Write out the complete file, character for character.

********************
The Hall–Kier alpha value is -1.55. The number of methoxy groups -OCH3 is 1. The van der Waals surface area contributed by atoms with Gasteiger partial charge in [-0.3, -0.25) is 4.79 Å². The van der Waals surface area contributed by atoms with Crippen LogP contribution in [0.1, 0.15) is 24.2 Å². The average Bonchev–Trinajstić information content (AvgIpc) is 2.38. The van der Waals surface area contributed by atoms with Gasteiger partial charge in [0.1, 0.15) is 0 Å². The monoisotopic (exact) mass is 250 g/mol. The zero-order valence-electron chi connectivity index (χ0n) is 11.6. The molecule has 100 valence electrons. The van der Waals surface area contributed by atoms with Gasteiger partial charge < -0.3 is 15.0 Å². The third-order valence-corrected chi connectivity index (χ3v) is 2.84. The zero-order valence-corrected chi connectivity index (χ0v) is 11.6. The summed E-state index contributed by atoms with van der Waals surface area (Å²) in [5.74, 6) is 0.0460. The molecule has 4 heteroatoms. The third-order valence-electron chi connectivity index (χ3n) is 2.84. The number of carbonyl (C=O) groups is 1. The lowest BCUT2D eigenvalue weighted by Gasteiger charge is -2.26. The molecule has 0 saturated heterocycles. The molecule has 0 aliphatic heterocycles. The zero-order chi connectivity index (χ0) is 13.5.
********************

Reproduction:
The Hall–Kier alpha value is -1.55. The number of methoxy groups -OCH3 is 1. The van der Waals surface area contributed by atoms with Gasteiger partial charge in [-0.3, -0.25) is 4.79 Å². The van der Waals surface area contributed by atoms with Crippen LogP contribution in [0.1, 0.15) is 24.2 Å². The average Bonchev–Trinajstić information content (AvgIpc) is 2.38. The van der Waals surface area contributed by atoms with Gasteiger partial charge in [0.1, 0.15) is 0 Å². The monoisotopic (exact) mass is 250 g/mol. The zero-order valence-electron chi connectivity index (χ0n) is 11.6. The molecule has 100 valence electrons. The van der Waals surface area contributed by atoms with Gasteiger partial charge < -0.3 is 15.0 Å². The third-order valence-corrected chi connectivity index (χ3v) is 2.84. The zero-order valence-corrected chi connectivity index (χ0v) is 11.6. The summed E-state index contributed by atoms with van der Waals surface area (Å²) in [5.74, 6) is 0.0460. The molecule has 4 heteroatoms. The third-order valence-electron chi connectivity index (χ3n) is 2.84. The number of carbonyl (C=O) groups is 1. The lowest BCUT2D eigenvalue weighted by Gasteiger charge is -2.26. The molecule has 0 saturated heterocycles. The molecule has 0 aliphatic heterocycles. The zero-order chi connectivity index (χ0) is 13.5.